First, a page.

by Barbara Walvoord
From Lathrop Lamp Post March 9, 2017
Walking in our beautiful Lathrop forests gives us a sense of peace and timelessness. Yet great stresses lie ahead for New England forests: buildings and roads; invasive plants, insects, and diseases; heavy deer browse; and climate change. In a 2016 booklet, “Increasing Forest Resiliency for an Uncertain Future,” the authors, from U Mass, U Vermont, and the USDA, identify these stresses and help landowners increase their forests’ “resiliency,” which the authors define as “The capacity of a forest to respond to a disturbance by resisting damage or stress and recovering quickly.” Resilient forests have a diversity of tree and plant species, adaptable plants, a mix of old and young trees, ample deadwood, a variety of tree arrangements from dense to sparse, and ample regeneration of species, especially those adapted to future climate conditions (www.masswoods.net).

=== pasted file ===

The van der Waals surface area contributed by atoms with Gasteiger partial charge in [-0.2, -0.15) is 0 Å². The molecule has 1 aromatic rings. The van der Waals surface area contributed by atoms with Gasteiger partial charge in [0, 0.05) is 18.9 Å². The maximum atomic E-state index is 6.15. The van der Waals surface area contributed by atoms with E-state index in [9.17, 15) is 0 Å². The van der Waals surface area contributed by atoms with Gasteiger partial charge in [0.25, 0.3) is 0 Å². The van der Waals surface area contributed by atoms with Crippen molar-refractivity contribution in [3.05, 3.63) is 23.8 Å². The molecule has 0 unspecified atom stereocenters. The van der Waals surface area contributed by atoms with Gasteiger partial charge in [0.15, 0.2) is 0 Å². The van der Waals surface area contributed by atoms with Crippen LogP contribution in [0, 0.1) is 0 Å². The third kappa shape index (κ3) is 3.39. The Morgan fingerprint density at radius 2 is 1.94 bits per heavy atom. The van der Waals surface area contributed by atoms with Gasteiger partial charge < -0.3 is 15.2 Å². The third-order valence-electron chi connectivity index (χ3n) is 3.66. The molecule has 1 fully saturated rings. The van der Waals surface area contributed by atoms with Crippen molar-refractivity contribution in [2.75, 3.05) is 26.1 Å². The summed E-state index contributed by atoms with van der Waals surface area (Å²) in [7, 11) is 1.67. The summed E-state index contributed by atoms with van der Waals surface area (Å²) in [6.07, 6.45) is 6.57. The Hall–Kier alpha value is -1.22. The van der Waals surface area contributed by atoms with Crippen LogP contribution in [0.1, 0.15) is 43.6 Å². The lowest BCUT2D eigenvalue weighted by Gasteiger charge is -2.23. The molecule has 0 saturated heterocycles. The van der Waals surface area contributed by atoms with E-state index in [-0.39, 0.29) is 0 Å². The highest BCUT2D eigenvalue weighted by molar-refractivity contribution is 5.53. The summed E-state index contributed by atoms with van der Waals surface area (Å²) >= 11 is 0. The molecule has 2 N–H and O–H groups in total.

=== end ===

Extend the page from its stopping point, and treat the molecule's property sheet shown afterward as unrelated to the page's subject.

Three recommendations from the booklet are especially salient for Lathrop: Continue reading Lathrop’s Resilient Forests